Stay up-to-date on what’s in the news with the Y’all Politics Daily Roundup.
On Monday afternoon, Mississippi Governor Tate Reeves, in coordination with State Health Officer Thomas Dobbs and MEMA Executive Director Stephen McCraney, announced the extension of the State of Emergency related to COVID-19 for an additional 30 days.
Reeves said in a release that the extension will continue to facilitate the state’s COVID-19 response including expanded access to telemedicine and leaving other response options open.
The release noted that there will be no lockdowns or statewide mandates associated with the SOE extension.
The U.S. economy created jobs at a much slower rate than expected in September. CNBC reported that the unemployment rate fell to 4.8%, the lowest since February 2020. The economic report noted that 194,000 jobs were created, compared to the 500,000 that was previously estimated.
According to the National Federation of Independent Business, “more and more small business owners are struggling to find workers for their open positions.”
“For most small employers, labor costs are the largest operating outlay and owners will be compelled to pass those costs on to their customers by raising prices,” NFIB Chief Economist Bill Dunkelberg said.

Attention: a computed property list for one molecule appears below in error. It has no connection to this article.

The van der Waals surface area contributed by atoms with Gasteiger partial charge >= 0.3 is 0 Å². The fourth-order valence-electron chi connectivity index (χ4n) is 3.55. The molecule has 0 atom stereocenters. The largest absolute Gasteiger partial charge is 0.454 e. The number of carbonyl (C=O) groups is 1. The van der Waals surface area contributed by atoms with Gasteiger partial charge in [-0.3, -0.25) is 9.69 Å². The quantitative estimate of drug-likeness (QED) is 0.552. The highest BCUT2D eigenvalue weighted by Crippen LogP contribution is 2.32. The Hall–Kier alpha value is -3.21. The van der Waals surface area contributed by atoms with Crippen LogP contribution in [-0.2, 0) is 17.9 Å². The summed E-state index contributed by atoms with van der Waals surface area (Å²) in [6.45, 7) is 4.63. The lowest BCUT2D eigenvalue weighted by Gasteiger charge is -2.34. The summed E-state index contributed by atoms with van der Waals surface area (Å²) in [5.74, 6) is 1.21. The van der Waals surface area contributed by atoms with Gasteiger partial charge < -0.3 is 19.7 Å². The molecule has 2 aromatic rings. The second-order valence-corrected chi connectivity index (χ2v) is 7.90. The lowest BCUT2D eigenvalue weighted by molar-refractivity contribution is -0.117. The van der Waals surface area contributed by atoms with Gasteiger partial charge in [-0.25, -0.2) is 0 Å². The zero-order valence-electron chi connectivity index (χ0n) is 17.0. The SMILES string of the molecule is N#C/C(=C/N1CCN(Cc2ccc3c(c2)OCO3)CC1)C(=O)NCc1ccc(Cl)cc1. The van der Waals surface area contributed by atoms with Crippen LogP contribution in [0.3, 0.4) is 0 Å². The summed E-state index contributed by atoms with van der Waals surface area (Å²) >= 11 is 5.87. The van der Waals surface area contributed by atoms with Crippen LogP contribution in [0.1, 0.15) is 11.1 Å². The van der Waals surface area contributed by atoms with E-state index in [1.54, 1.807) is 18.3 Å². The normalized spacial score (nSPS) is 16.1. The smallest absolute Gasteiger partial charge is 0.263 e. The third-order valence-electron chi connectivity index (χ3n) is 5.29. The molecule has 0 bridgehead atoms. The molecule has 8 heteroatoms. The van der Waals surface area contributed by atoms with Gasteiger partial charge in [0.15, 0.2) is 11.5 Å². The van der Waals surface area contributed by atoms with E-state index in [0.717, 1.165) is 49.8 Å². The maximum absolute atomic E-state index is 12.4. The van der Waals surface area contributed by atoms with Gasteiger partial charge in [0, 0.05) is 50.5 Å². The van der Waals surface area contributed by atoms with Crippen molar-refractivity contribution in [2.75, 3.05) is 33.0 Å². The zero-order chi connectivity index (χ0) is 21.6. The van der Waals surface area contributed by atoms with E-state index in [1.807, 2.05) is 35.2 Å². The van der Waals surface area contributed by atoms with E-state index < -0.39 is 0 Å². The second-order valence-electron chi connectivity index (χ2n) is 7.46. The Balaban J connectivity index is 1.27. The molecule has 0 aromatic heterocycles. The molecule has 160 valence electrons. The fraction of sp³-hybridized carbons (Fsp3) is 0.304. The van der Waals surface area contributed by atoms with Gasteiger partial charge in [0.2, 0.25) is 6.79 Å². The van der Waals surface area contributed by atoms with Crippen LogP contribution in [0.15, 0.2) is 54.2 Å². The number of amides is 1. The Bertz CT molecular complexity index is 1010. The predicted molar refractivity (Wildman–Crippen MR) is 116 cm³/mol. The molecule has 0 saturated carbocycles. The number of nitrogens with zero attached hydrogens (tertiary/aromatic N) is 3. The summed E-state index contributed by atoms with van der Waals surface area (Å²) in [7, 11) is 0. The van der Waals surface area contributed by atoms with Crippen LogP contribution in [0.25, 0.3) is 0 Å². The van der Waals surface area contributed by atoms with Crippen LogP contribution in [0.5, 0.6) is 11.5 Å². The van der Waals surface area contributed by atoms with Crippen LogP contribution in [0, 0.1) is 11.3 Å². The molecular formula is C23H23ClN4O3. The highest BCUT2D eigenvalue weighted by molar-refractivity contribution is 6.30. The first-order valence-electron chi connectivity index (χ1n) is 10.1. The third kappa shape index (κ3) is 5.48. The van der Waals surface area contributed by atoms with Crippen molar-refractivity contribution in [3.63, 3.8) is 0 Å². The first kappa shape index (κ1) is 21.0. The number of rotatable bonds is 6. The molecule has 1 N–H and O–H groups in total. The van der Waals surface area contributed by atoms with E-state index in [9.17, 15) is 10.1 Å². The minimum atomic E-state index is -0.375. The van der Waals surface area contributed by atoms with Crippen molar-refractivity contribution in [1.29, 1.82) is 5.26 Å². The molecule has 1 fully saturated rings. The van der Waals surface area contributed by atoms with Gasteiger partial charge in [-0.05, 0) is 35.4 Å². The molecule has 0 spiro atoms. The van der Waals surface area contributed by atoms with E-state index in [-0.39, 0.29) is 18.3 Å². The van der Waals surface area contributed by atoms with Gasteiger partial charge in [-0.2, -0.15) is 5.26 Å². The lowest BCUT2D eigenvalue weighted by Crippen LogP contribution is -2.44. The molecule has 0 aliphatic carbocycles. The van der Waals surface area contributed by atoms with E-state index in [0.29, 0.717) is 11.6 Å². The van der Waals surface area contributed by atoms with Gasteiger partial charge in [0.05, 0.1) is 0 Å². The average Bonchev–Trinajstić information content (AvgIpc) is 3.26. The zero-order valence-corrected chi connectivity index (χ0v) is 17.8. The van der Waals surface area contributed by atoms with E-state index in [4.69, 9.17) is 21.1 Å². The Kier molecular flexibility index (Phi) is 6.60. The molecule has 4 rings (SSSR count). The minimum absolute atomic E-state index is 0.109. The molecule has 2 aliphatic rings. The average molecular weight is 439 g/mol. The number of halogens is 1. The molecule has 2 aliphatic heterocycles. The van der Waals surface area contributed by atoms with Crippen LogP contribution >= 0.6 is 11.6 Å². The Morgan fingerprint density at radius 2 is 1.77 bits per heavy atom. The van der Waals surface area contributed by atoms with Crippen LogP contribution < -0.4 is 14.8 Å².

MSDH COVID-19 Reporting – For 3 Days
Today MSDH is reporting 1,041 more cases of COVID-19 in Mississippi, 22 deaths, and 55 ongoing outbreaks in long-term care facilities. State #covid19 totals: 495,312 cases, 9,833 deaths, and 1,334,621 persons fully vaccinated. Full information: https://t.co/YCv9xPyJDk pic.twitter.com/qcvPn590QR
— MS Dept of Health (@msdh) October 11, 2021
SOS Watson tours Delta farms with Farm Bureau
MFBF was honored to host @MississippiSOS Michael Watson on an agricultural tour of the MS South Delta. We are grateful for the continued support of Secretary Watson to our farmers and ranchers. pic.twitter.com/UscWJNYmPF
— msfarmbureau (@MSFarmBureau) October 11, 2021
Sen. Hyde-Smith: Biden’s new environmental rules, red tape affecting workers, families
Amid an economic stall, @POTUS began the process of adding new rules under the National Environmental Policy Act. #NEPA, zoning regulations, & other government burdens stall construction and infrastructure projects. The problem: This #redtape affects American workers & families.
— U.S. Senator Cindy Hyde-Smith (@SenHydeSmith) October 11, 2021
Earlier this month, The University of Southern Mississippi Faculty Senate called on the Board of Trustees of State Institutions of Higher Learning to reverse its decision on prohibiting COVID-19 vaccine requirements on public university campuses.
The senate voted and approved a resolution to COVID-19 vaccination mandates on Oct. 1.
In the resolution, the group said it strongly supports that USM requires all recommended doses of COVID-19 for faculty, staff and students as the best long-term solution in ensuring the safety of the campus community.